The visit of Vice President Joe Biden to Turkey on Wednesday comes at a complicated moment in the bilateral relationship. While the U.S. government has been sharply critical of Turkey, most Turkish citizens harbor resentment toward a perceived lack of support from Washington during the coup – and, most importantly, their ability to cooperate on the requested extradition of coup plotter Fethullah Gulen.
The US-Turkey bilateral relationship is a strategic partnership based on shared national security interests, which is why it is distressing to see the United States risk this important alliance, says former prosecutor Ilhan Cihaner in an interview with Bloomberg.
Cihaner is a former provincial chief prosecutor whose journey from power to jail and back again has tracked Recep Tayyip Erdogan’s tumultuous relationship with Gulen’s organization, which the Turkish president accuses of trying to topple and even kill him.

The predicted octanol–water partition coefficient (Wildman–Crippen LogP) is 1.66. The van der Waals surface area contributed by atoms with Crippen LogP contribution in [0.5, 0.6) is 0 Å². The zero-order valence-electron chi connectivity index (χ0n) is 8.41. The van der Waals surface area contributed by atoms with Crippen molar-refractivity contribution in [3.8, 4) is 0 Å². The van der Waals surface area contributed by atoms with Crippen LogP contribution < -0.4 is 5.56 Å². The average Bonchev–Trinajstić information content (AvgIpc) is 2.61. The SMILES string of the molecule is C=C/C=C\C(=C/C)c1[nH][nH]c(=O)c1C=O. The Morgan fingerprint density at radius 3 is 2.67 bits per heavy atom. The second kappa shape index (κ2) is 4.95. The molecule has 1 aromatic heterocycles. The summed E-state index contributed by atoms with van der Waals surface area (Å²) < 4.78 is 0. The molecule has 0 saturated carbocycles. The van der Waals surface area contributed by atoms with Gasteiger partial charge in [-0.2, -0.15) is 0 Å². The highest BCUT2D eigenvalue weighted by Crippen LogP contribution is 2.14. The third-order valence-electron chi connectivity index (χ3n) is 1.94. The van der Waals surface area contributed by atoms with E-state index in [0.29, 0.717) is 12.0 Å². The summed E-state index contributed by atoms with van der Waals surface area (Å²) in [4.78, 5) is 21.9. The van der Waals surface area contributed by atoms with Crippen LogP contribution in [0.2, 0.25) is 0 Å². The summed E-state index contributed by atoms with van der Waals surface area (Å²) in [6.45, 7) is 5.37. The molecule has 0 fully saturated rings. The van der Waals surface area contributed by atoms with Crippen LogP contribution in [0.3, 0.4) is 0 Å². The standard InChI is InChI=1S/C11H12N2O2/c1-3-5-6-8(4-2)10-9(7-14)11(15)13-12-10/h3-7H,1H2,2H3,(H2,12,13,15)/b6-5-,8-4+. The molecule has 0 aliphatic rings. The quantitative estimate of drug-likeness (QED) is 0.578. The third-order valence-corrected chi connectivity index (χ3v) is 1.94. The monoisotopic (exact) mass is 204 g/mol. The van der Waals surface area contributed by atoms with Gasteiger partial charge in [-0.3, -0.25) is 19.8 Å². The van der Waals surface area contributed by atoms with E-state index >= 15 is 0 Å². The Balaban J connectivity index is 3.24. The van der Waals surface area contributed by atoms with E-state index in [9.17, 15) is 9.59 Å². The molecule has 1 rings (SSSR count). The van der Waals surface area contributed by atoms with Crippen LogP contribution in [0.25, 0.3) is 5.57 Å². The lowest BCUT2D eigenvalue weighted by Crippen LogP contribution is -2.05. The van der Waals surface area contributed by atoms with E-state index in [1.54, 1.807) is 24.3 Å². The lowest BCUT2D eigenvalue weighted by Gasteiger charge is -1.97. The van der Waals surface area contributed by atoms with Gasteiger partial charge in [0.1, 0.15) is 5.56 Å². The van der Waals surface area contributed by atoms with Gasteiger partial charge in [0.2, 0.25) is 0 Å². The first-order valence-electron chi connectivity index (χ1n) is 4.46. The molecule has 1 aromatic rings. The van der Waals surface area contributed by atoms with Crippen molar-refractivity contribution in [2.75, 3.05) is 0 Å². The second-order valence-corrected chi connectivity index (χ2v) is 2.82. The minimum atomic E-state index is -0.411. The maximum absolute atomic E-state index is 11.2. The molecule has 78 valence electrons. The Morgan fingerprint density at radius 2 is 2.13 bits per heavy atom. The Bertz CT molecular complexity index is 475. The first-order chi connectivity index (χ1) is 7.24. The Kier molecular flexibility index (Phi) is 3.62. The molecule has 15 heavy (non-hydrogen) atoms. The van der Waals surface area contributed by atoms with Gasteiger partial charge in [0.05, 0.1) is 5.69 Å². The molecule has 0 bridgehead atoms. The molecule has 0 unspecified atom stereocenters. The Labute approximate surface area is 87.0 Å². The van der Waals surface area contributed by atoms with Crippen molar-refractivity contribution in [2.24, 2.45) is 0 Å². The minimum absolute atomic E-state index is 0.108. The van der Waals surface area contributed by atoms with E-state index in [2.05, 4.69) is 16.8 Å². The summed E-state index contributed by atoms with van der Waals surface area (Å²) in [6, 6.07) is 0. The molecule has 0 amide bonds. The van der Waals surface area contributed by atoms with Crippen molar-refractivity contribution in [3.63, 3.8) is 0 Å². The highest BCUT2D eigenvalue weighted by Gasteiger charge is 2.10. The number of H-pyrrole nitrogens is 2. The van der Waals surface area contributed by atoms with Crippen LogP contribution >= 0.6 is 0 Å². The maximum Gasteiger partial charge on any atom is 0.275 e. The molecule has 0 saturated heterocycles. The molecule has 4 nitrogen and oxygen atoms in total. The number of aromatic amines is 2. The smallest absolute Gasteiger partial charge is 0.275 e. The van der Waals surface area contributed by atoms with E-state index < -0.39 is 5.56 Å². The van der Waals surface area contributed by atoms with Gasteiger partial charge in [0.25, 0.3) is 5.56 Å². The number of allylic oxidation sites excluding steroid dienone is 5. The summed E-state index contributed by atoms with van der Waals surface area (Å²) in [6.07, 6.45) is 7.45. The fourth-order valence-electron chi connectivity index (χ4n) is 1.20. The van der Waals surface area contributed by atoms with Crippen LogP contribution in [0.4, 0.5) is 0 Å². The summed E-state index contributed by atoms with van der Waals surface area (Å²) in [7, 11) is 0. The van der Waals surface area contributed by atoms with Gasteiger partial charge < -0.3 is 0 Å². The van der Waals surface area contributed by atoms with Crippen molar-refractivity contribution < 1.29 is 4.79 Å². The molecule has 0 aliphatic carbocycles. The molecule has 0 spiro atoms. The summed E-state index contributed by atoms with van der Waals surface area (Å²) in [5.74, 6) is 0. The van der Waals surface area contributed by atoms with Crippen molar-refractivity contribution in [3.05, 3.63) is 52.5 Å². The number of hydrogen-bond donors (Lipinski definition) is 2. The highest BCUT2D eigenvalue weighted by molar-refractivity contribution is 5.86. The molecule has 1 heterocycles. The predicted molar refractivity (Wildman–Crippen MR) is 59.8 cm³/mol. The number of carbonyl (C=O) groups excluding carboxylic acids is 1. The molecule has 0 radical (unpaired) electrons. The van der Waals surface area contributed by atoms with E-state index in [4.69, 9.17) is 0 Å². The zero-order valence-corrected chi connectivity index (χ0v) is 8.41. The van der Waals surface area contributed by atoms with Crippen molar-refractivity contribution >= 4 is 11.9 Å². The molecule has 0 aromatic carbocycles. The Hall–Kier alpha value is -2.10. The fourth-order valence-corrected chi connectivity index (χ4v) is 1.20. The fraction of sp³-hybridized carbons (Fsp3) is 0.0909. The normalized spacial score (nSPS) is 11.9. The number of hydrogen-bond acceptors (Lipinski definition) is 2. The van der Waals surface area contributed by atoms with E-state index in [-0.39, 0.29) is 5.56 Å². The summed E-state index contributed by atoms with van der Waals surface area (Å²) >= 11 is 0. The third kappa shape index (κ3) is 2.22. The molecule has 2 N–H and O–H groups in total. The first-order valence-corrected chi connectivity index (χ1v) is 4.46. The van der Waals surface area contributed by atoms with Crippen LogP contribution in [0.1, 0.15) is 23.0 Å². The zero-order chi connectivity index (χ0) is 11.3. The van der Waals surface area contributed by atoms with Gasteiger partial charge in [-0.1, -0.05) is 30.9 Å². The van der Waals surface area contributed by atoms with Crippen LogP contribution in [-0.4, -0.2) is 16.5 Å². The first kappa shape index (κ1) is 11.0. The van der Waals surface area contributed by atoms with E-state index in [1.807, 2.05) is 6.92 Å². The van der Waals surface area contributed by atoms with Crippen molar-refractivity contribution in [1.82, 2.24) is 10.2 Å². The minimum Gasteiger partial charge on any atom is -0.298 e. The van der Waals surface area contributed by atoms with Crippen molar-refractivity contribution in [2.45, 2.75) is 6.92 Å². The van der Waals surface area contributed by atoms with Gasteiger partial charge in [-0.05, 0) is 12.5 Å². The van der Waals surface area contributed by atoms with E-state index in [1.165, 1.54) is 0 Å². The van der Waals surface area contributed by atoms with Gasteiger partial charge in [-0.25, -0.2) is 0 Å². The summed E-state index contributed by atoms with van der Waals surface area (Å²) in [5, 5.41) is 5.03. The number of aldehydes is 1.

“There were times I would ask myself, am I crazy? Am I just obsessed with Gulenists?” said Cihaner, 48, now a legislator with the opposition Republican People’s Party in Turkey’s parliament.
Cihaner said he was sympathetic to U.S. confusion over an organization that Turkey once pressed foreign governments to accept as a modernizing force for Islam but now describes as a terrorist organization. Because Gulen’s followers concealed their beliefs and loyalties to infiltrate the state, proving that they are behind any given action can be frustrating, he said. “Now I think the West is in the same position I was,” said Cihaner.